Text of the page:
Whatever happens, I send warmest thoughts to you and hope you will all find strength together.

    MumOf2
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  • MumOf2MumOf2 Forumite
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    I believe it is how you have lived your life with someone your whole relationship, that counts, not if you are there in the final moments.

    Please don't stress too much about this. Be kind to yourself.

    Thank you so much for your wise words, BrassicWoman. A comfort indeed.

    MumOf2
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  • onwards&upwardsonwards&upwards Forumite
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    suki1964 wrote: »
    No one can tell you the signs, they are so different for everyone

    When MIL died, one daughter and SIL had decided to go home as it was felt she would last through the night, they got home to the phone call that she had passed 20 mins after they had left

    If family want to say their goodbyes, a day too soon is better then 20 mins too late


    I think that’s actually quite common, as if the dying person ‘hangs on’ as long as their loved one is around for their sake but slips away quite soon after they leave.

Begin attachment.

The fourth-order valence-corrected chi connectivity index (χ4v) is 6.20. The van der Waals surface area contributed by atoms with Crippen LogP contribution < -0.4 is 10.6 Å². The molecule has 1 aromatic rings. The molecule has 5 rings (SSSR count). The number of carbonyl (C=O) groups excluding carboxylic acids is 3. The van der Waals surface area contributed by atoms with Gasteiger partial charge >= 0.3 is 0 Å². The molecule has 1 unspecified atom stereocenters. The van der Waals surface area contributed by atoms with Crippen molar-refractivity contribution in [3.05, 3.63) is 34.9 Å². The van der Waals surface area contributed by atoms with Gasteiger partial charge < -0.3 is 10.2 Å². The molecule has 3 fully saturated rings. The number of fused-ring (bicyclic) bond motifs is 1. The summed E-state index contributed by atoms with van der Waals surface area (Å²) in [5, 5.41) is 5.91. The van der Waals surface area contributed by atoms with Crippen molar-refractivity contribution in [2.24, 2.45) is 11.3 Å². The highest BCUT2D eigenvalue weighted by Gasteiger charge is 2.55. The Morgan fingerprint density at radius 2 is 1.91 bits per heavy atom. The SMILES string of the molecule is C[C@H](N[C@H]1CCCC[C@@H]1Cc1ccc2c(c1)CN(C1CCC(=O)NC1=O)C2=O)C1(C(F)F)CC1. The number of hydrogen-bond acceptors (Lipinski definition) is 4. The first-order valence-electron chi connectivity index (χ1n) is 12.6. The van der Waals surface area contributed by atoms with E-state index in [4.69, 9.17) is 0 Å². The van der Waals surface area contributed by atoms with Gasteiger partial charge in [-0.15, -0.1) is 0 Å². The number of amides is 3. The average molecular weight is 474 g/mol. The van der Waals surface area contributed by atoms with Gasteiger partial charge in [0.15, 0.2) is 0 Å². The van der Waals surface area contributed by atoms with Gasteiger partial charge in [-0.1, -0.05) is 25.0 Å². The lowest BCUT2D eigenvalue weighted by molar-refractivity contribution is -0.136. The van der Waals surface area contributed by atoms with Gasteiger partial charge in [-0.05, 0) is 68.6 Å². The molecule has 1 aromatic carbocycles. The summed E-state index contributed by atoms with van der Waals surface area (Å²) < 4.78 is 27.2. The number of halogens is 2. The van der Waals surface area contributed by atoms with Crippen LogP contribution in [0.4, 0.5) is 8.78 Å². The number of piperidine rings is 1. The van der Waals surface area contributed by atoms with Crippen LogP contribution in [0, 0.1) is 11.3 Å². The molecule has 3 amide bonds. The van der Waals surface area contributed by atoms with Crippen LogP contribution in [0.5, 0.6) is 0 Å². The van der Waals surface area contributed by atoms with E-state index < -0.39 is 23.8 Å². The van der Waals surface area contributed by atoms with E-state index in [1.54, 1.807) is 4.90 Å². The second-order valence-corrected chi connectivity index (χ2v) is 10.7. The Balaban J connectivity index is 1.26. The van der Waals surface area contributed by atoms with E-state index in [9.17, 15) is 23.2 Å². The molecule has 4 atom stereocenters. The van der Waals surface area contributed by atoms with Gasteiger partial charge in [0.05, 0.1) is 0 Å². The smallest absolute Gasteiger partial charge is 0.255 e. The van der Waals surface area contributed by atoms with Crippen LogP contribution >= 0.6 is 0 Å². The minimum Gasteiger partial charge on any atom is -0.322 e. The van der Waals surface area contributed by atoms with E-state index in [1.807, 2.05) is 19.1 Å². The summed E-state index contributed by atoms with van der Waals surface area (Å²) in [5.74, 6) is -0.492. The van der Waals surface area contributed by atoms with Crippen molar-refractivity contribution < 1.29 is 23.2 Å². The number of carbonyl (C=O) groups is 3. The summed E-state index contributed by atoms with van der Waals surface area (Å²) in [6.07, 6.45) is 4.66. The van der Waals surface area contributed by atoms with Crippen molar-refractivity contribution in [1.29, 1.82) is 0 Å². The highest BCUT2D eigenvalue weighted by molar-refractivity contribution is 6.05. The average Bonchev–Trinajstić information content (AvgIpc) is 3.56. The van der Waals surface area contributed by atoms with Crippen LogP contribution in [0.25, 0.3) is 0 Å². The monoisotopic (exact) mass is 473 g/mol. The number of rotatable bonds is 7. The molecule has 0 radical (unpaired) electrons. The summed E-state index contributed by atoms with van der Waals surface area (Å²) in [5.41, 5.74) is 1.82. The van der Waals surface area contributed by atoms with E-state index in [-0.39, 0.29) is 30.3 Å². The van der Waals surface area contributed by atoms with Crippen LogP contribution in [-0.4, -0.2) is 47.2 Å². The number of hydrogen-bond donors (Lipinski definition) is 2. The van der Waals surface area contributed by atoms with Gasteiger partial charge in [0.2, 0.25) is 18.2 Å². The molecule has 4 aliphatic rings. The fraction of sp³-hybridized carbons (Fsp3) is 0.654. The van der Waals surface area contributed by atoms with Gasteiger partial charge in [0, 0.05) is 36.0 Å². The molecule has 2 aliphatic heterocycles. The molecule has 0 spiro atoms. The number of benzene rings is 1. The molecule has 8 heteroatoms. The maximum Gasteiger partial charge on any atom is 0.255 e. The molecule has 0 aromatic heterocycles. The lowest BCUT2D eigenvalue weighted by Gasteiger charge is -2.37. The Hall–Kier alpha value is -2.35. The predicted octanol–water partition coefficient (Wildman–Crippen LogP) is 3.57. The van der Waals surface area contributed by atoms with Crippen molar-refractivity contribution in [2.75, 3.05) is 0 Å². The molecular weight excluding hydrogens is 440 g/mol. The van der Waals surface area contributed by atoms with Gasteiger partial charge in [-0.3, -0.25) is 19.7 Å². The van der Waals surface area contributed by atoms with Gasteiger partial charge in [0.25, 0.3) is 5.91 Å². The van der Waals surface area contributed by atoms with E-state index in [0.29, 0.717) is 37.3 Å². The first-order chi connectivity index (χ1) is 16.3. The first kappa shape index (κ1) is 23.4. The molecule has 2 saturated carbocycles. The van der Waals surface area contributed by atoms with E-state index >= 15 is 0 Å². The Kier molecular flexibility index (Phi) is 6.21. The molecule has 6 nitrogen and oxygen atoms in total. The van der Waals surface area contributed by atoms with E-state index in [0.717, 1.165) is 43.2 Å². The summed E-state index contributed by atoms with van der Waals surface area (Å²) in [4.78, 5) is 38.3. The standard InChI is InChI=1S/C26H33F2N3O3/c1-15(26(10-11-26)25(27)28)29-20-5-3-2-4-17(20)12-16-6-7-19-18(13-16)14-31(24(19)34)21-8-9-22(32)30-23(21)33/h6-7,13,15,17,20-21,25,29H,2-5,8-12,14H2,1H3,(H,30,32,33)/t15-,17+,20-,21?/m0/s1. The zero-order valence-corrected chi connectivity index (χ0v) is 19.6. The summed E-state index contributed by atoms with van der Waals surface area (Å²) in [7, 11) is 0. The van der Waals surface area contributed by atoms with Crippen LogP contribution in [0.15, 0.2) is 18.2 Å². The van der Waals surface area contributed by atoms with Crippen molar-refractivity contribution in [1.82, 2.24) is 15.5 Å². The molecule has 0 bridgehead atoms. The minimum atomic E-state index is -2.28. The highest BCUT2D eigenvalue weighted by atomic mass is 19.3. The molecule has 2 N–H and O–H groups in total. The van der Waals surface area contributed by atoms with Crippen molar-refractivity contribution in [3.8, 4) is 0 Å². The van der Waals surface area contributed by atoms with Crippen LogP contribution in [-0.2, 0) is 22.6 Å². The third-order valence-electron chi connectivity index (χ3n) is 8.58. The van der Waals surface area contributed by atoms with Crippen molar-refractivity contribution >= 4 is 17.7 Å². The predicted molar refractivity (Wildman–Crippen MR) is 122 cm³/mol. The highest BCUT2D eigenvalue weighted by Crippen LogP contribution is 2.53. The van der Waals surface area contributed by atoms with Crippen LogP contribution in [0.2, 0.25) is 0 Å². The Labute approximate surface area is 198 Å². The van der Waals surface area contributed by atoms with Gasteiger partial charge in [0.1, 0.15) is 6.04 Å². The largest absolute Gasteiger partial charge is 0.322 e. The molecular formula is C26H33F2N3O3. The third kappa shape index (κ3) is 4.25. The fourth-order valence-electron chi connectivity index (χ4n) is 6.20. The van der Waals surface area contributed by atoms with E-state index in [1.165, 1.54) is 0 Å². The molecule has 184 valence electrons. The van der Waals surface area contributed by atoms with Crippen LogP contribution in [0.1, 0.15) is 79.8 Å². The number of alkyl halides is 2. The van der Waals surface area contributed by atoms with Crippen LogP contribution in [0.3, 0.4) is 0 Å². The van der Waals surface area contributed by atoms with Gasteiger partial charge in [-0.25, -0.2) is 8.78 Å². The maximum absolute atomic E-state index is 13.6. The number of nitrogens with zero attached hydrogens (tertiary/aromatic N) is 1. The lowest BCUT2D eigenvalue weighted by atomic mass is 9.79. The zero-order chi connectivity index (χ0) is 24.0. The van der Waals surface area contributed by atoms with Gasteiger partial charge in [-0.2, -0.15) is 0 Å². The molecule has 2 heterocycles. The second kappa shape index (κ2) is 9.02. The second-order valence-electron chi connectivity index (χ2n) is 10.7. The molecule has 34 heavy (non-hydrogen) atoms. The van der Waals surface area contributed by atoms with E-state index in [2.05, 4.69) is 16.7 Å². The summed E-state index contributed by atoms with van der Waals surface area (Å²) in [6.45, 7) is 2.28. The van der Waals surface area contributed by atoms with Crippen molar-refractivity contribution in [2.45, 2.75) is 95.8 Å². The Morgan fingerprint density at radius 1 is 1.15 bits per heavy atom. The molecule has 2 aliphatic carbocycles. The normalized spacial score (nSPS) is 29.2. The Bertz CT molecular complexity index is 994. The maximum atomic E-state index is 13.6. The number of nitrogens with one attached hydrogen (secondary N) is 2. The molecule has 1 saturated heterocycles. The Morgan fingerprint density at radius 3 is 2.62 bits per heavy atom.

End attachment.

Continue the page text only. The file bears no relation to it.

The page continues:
• PasturesNewPasturesNew Forumite
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    I was asked by a Doctor in a small Hospice at 4pm what I'd want to do when the time came (be there/not), even they didn't know when.... they'd been nursing/minding the patient for the previous 11 days.

    2 hours later I got a call "it's time" and I went there at 7pm, I left at midnight .... no change in that time. I returned at 11am the next day and it ended up being 2pm the following day.

    Nobody can tell.
  • StoodlesStoodles Forumite
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    Her rally has been sustained, and now mum is able to be propped up in bed, eat a little and talk with only intermittent confusion. W are in a confusing world of different nursing and care organisations and don't know what might happen.